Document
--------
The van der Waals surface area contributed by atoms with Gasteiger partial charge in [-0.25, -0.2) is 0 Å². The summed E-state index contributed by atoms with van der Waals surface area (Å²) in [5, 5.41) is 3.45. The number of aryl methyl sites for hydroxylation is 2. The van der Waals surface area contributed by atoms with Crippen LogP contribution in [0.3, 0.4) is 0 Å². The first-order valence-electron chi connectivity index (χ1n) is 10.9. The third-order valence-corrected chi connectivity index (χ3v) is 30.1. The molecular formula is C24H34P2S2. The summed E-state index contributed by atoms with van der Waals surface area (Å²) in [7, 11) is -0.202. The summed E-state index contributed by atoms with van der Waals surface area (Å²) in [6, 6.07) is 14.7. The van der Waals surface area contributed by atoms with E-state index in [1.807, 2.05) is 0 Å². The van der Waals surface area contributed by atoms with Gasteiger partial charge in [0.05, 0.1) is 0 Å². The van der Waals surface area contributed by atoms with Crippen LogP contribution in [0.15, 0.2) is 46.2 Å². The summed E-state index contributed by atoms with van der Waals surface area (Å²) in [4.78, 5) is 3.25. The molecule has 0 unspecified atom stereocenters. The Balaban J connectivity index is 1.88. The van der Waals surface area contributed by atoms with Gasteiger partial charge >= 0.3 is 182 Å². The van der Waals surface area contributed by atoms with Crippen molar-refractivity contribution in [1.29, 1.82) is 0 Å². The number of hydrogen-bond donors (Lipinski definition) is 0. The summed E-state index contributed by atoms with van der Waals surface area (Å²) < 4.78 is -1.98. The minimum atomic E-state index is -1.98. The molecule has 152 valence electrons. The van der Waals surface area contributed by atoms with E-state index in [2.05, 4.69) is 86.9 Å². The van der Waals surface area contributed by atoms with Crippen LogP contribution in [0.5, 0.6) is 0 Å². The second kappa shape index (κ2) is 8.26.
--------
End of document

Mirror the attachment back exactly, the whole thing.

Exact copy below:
The van der Waals surface area contributed by atoms with Gasteiger partial charge in [-0.25, -0.2) is 0 Å². The summed E-state index contributed by atoms with van der Waals surface area (Å²) in [5, 5.41) is 3.45. The number of aryl methyl sites for hydroxylation is 2. The van der Waals surface area contributed by atoms with Crippen LogP contribution in [0.3, 0.4) is 0 Å². The first-order valence-electron chi connectivity index (χ1n) is 10.9. The third-order valence-corrected chi connectivity index (χ3v) is 30.1. The molecular formula is C24H34P2S2. The summed E-state index contributed by atoms with van der Waals surface area (Å²) in [7, 11) is -0.202. The summed E-state index contributed by atoms with van der Waals surface area (Å²) in [6, 6.07) is 14.7. The van der Waals surface area contributed by atoms with E-state index in [1.807, 2.05) is 0 Å². The van der Waals surface area contributed by atoms with Gasteiger partial charge in [0.05, 0.1) is 0 Å². The van der Waals surface area contributed by atoms with Crippen LogP contribution in [0.15, 0.2) is 46.2 Å². The summed E-state index contributed by atoms with van der Waals surface area (Å²) in [4.78, 5) is 3.25. The molecule has 0 unspecified atom stereocenters. The Balaban J connectivity index is 1.88. The van der Waals surface area contributed by atoms with Gasteiger partial charge >= 0.3 is 182 Å². The van der Waals surface area contributed by atoms with Crippen molar-refractivity contribution in [1.29, 1.82) is 0 Å². The number of hydrogen-bond donors (Lipinski definition) is 0. The summed E-state index contributed by atoms with van der Waals surface area (Å²) < 4.78 is -1.98. The minimum atomic E-state index is -1.98. The molecule has 152 valence electrons. The van der Waals surface area contributed by atoms with E-state index in [2.05, 4.69) is 86.9 Å². The van der Waals surface area contributed by atoms with Crippen LogP contribution in [0.5, 0.6) is 0 Å². The second kappa shape index (κ2) is 8.26.